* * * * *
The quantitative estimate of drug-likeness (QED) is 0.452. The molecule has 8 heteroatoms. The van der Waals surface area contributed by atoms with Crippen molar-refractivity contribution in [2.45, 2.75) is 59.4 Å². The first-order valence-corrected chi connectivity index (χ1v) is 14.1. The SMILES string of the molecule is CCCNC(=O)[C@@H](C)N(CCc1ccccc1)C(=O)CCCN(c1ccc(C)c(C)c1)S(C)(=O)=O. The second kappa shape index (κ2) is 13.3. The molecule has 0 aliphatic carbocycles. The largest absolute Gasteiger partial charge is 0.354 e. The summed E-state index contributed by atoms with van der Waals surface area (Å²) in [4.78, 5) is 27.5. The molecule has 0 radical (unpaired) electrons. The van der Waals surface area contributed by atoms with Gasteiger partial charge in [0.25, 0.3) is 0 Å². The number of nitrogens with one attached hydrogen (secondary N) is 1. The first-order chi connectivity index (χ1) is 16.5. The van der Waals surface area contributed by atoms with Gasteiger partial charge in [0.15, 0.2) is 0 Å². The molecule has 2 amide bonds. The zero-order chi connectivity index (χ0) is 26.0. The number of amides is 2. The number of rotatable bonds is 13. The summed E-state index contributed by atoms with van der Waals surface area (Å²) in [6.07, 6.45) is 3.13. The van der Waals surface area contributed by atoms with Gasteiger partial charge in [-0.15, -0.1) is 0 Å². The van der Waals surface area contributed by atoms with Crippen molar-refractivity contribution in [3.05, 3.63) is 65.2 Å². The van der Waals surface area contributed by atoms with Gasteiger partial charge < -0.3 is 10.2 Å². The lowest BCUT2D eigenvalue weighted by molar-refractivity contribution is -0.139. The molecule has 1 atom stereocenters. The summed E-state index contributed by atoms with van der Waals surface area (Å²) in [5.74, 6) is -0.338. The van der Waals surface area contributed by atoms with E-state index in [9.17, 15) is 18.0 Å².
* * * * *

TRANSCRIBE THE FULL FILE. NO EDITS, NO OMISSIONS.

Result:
The quantitative estimate of drug-likeness (QED) is 0.452. The molecule has 8 heteroatoms. The van der Waals surface area contributed by atoms with Crippen molar-refractivity contribution in [2.45, 2.75) is 59.4 Å². The first-order valence-corrected chi connectivity index (χ1v) is 14.1. The SMILES string of the molecule is CCCNC(=O)[C@@H](C)N(CCc1ccccc1)C(=O)CCCN(c1ccc(C)c(C)c1)S(C)(=O)=O. The second kappa shape index (κ2) is 13.3. The molecule has 0 aliphatic carbocycles. The largest absolute Gasteiger partial charge is 0.354 e. The summed E-state index contributed by atoms with van der Waals surface area (Å²) in [4.78, 5) is 27.5. The molecule has 0 radical (unpaired) electrons. The van der Waals surface area contributed by atoms with Gasteiger partial charge in [0.25, 0.3) is 0 Å². The number of nitrogens with one attached hydrogen (secondary N) is 1. The first-order chi connectivity index (χ1) is 16.5. The van der Waals surface area contributed by atoms with Gasteiger partial charge in [0.15, 0.2) is 0 Å². The molecule has 2 amide bonds. The zero-order chi connectivity index (χ0) is 26.0. The number of amides is 2. The number of rotatable bonds is 13. The summed E-state index contributed by atoms with van der Waals surface area (Å²) in [6.07, 6.45) is 3.13. The van der Waals surface area contributed by atoms with Gasteiger partial charge in [-0.15, -0.1) is 0 Å². The van der Waals surface area contributed by atoms with Crippen molar-refractivity contribution in [3.05, 3.63) is 65.2 Å². The van der Waals surface area contributed by atoms with Gasteiger partial charge < -0.3 is 10.2 Å². The lowest BCUT2D eigenvalue weighted by molar-refractivity contribution is -0.139. The molecule has 1 atom stereocenters. The summed E-state index contributed by atoms with van der Waals surface area (Å²) in [5.74, 6) is -0.338. The van der Waals surface area contributed by atoms with E-state index in [9.17, 15) is 18.0 Å².